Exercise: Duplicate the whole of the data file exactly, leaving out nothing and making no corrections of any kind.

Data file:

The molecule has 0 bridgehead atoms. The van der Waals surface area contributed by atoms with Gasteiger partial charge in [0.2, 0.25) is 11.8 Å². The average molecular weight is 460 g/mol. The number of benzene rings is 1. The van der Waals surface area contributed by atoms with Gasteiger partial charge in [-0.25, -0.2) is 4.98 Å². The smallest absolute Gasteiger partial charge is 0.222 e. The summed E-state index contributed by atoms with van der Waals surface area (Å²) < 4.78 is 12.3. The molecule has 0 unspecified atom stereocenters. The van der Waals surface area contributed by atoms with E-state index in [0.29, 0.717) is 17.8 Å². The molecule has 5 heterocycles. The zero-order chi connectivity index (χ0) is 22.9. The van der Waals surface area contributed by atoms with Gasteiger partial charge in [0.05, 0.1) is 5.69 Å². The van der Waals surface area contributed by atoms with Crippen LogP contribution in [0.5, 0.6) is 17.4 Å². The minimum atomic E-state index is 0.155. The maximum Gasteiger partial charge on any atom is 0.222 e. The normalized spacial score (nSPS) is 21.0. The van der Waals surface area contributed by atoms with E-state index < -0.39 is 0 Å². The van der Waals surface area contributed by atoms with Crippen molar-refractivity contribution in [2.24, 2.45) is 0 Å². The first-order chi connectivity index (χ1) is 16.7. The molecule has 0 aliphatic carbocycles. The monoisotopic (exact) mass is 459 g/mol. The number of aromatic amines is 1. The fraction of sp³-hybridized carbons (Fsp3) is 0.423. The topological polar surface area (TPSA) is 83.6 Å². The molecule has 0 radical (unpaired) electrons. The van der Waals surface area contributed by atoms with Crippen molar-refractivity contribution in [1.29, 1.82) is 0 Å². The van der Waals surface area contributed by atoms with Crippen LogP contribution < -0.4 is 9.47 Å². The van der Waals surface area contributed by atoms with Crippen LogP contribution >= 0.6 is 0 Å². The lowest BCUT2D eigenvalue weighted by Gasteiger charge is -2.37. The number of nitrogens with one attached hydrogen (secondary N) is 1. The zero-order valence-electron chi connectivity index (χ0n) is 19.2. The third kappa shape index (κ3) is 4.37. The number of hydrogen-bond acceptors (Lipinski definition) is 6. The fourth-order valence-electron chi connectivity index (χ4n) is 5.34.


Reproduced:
The molecule has 0 bridgehead atoms. The van der Waals surface area contributed by atoms with Gasteiger partial charge in [0.2, 0.25) is 11.8 Å². The average molecular weight is 460 g/mol. The number of benzene rings is 1. The van der Waals surface area contributed by atoms with Gasteiger partial charge in [-0.25, -0.2) is 4.98 Å². The smallest absolute Gasteiger partial charge is 0.222 e. The summed E-state index contributed by atoms with van der Waals surface area (Å²) < 4.78 is 12.3. The molecule has 0 unspecified atom stereocenters. The van der Waals surface area contributed by atoms with E-state index in [0.29, 0.717) is 17.8 Å². The molecule has 5 heterocycles. The zero-order chi connectivity index (χ0) is 22.9. The van der Waals surface area contributed by atoms with Gasteiger partial charge in [0.05, 0.1) is 5.69 Å². The van der Waals surface area contributed by atoms with Crippen LogP contribution in [0.5, 0.6) is 17.4 Å². The minimum atomic E-state index is 0.155. The maximum Gasteiger partial charge on any atom is 0.222 e. The normalized spacial score (nSPS) is 21.0. The van der Waals surface area contributed by atoms with E-state index < -0.39 is 0 Å². The van der Waals surface area contributed by atoms with Crippen molar-refractivity contribution in [2.24, 2.45) is 0 Å². The first-order chi connectivity index (χ1) is 16.7. The molecule has 0 aliphatic carbocycles. The monoisotopic (exact) mass is 459 g/mol. The number of aromatic amines is 1. The fraction of sp³-hybridized carbons (Fsp3) is 0.423. The topological polar surface area (TPSA) is 83.6 Å². The molecule has 0 radical (unpaired) electrons. The van der Waals surface area contributed by atoms with Crippen molar-refractivity contribution in [1.29, 1.82) is 0 Å². The van der Waals surface area contributed by atoms with Crippen LogP contribution < -0.4 is 9.47 Å². The van der Waals surface area contributed by atoms with Crippen LogP contribution >= 0.6 is 0 Å². The lowest BCUT2D eigenvalue weighted by Gasteiger charge is -2.37. The number of nitrogens with one attached hydrogen (secondary N) is 1. The zero-order valence-electron chi connectivity index (χ0n) is 19.2. The third kappa shape index (κ3) is 4.37. The number of hydrogen-bond acceptors (Lipinski definition) is 6. The fourth-order valence-electron chi connectivity index (χ4n) is 5.34.